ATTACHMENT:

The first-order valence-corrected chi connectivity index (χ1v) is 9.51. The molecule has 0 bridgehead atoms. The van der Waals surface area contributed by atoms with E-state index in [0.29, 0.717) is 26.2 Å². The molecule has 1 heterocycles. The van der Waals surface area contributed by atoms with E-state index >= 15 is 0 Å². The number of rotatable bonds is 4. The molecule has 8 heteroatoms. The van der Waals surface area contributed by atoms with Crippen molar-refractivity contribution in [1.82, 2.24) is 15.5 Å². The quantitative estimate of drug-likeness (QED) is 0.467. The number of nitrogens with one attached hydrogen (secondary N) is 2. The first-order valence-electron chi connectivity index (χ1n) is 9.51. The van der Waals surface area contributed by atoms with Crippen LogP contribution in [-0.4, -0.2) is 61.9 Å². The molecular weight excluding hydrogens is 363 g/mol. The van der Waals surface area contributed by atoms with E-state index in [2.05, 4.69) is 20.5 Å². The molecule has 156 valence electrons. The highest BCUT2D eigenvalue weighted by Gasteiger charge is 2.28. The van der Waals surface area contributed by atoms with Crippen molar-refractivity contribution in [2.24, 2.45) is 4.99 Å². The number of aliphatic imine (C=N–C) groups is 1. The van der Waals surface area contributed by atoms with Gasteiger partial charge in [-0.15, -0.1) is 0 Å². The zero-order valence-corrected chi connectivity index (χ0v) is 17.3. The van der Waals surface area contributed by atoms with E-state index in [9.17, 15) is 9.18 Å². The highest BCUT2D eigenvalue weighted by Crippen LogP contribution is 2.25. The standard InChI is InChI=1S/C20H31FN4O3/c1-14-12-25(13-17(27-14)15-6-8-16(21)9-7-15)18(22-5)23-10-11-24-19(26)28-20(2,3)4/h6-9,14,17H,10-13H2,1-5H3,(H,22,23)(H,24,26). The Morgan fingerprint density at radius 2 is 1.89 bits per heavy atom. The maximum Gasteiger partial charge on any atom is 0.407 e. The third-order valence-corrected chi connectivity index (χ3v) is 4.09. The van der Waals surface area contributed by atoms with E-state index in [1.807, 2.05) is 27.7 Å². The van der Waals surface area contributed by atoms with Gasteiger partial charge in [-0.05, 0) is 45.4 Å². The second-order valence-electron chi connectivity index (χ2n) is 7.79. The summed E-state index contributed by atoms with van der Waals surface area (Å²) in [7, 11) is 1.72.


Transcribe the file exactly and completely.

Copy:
The first-order valence-corrected chi connectivity index (χ1v) is 9.51. The molecule has 0 bridgehead atoms. The van der Waals surface area contributed by atoms with E-state index in [0.29, 0.717) is 26.2 Å². The molecule has 1 heterocycles. The van der Waals surface area contributed by atoms with E-state index >= 15 is 0 Å². The number of rotatable bonds is 4. The molecule has 8 heteroatoms. The van der Waals surface area contributed by atoms with Crippen molar-refractivity contribution in [1.82, 2.24) is 15.5 Å². The quantitative estimate of drug-likeness (QED) is 0.467. The number of nitrogens with one attached hydrogen (secondary N) is 2. The first-order valence-electron chi connectivity index (χ1n) is 9.51. The van der Waals surface area contributed by atoms with Crippen LogP contribution in [-0.4, -0.2) is 61.9 Å². The molecular weight excluding hydrogens is 363 g/mol. The van der Waals surface area contributed by atoms with E-state index in [2.05, 4.69) is 20.5 Å². The molecule has 156 valence electrons. The highest BCUT2D eigenvalue weighted by Gasteiger charge is 2.28. The van der Waals surface area contributed by atoms with Crippen molar-refractivity contribution in [2.24, 2.45) is 4.99 Å². The number of aliphatic imine (C=N–C) groups is 1. The van der Waals surface area contributed by atoms with Gasteiger partial charge in [-0.15, -0.1) is 0 Å². The zero-order valence-corrected chi connectivity index (χ0v) is 17.3. The van der Waals surface area contributed by atoms with E-state index in [9.17, 15) is 9.18 Å². The highest BCUT2D eigenvalue weighted by Crippen LogP contribution is 2.25. The standard InChI is InChI=1S/C20H31FN4O3/c1-14-12-25(13-17(27-14)15-6-8-16(21)9-7-15)18(22-5)23-10-11-24-19(26)28-20(2,3)4/h6-9,14,17H,10-13H2,1-5H3,(H,22,23)(H,24,26). The Morgan fingerprint density at radius 2 is 1.89 bits per heavy atom. The maximum Gasteiger partial charge on any atom is 0.407 e. The third-order valence-corrected chi connectivity index (χ3v) is 4.09. The van der Waals surface area contributed by atoms with E-state index in [1.807, 2.05) is 27.7 Å². The van der Waals surface area contributed by atoms with Gasteiger partial charge in [-0.05, 0) is 45.4 Å². The second-order valence-electron chi connectivity index (χ2n) is 7.79. The summed E-state index contributed by atoms with van der Waals surface area (Å²) in [7, 11) is 1.72.